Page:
On Feb. 27, students from Divest UMaine sat down with the Investment Committee of the University of Maine System Board of Trustees. Our intentions were simple: We wanted the Investment Committee to empower a group of board members, faculty, staff and students to further study how the university system could begin to divest our endowment from the fossil fuel industry.

Divestment is a necessary step for our university community to take meaningful action against climate change and protect our endowment from an industry living in the past.

In 2009, nations from around the globe confirmed that carbon emissions should be reduced to avoid a rise in global average temperature of more than 2 degrees Celsius above pre-industrial levels. The temperature has already risen 0.85 degrees Celsius since 1880. Studies from researchers at Princeton University have shown that even if all emissions ceased, the planetary temperature would continue to rise, suggesting that the longer we wait, the more difficult it will be to reverse warming trends. In another recent report, former NASA climate scientist James Hansen advocated for lowering the 2 degrees Celsius target, saying that a warming of this magnitude will cause “major dislocations for civilization.”

Using this now questionable 2 degrees Celsius target, the Carbon Tracker Initiative estimates that as little as 20 percent of total fossil fuel reserves can be burnt. Furthermore, the fossil fuel industry is locating new fuel reserves every day. The world must begin to impose strict limits on carbon emissions, and when it does so, up to 80 percent of fossil fuel reserves will lose their value.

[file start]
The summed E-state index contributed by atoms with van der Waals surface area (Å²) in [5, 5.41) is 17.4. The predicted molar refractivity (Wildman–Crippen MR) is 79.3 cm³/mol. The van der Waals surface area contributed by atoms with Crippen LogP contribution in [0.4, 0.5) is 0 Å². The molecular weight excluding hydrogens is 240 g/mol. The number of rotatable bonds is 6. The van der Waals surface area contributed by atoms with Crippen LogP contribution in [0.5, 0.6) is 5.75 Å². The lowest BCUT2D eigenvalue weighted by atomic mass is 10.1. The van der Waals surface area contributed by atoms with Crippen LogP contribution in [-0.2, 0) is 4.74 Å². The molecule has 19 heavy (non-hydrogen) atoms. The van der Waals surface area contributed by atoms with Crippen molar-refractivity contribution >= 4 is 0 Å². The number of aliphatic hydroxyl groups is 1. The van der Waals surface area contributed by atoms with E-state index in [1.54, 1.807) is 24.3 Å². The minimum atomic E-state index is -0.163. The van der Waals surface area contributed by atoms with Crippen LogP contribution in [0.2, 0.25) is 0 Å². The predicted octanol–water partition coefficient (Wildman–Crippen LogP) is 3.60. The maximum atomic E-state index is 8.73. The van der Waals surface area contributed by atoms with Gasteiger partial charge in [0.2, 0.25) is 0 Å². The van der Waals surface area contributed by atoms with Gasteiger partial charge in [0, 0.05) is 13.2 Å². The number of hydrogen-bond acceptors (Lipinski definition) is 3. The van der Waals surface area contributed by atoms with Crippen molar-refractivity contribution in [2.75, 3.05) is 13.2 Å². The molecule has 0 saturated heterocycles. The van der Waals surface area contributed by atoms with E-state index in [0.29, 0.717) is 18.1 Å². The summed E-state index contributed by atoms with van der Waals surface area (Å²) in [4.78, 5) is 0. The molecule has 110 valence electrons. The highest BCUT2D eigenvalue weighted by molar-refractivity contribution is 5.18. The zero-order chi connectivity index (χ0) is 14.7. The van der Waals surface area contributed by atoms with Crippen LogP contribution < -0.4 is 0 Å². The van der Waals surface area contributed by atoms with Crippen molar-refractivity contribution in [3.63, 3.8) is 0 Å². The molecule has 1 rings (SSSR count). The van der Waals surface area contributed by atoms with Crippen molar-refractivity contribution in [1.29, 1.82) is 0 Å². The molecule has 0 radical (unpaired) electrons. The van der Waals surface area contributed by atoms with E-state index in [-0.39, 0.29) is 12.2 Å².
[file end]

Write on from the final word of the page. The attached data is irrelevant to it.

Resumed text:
What this means for the University of Maine System is that over 6 percent of its endowment is vulnerable to the economic fallout that will inevitably occur when carbon restrictions are implemented. When we invest in the fossil fuel industry, we are betting that it will do well. If the fossil fuel industry does well, our planet will not.

The response from the Investment Committee on Feb. 27 led us to believe that its members did not review the resources we provided them weeks before our meeting. Committee members assured us that the university system cares about climate change, but that divestment is too costly, especially in this time of financial crisis. The truth is that doing nothing is too costly for our endowment.

Committee members argued that there are not enough fossil-free options for us to invest in. We provided lists of managers who offer fossil-free portfolios. We invited a fossil-free investment expert to join us in the meeting, and the committee declined to ask him any questions about how divestment could work for us. To date, nine colleges and universities have divested, including College of the Atlantic and Unity College in Maine, as well as more than 20 cities. If they can do it, so can we.

The University of Maine continues to position itself as a leader in renewable technology and climate research. We must address the hypocrisy inherent in the university system’s support of an industry that is using its unparalleled political power to block solutions and lock us into a climate status quo. We must stand by the communities most impacted by climate change and by the practices of the fossil fuel industry, and we must do our part to facilitate a just transition away from unsustainable energy.

When the University of Maine divested our endowment from Apartheid South Africa in 1982, we set a precedent — that the morality of where we invest our money matters. Investing in the destruction of our climate is wrong, and we can do better.

Meaghan LaSala, a student at the University of Southern Maine, and Samantha Perez, a University of Maine student, are student leaders with Divest UMaine, a coalition of students, faculty, staff and alumni at the University of Maine System dedicated to aligning the university’s investments with its mission by divesting the endowment from fossil fuels.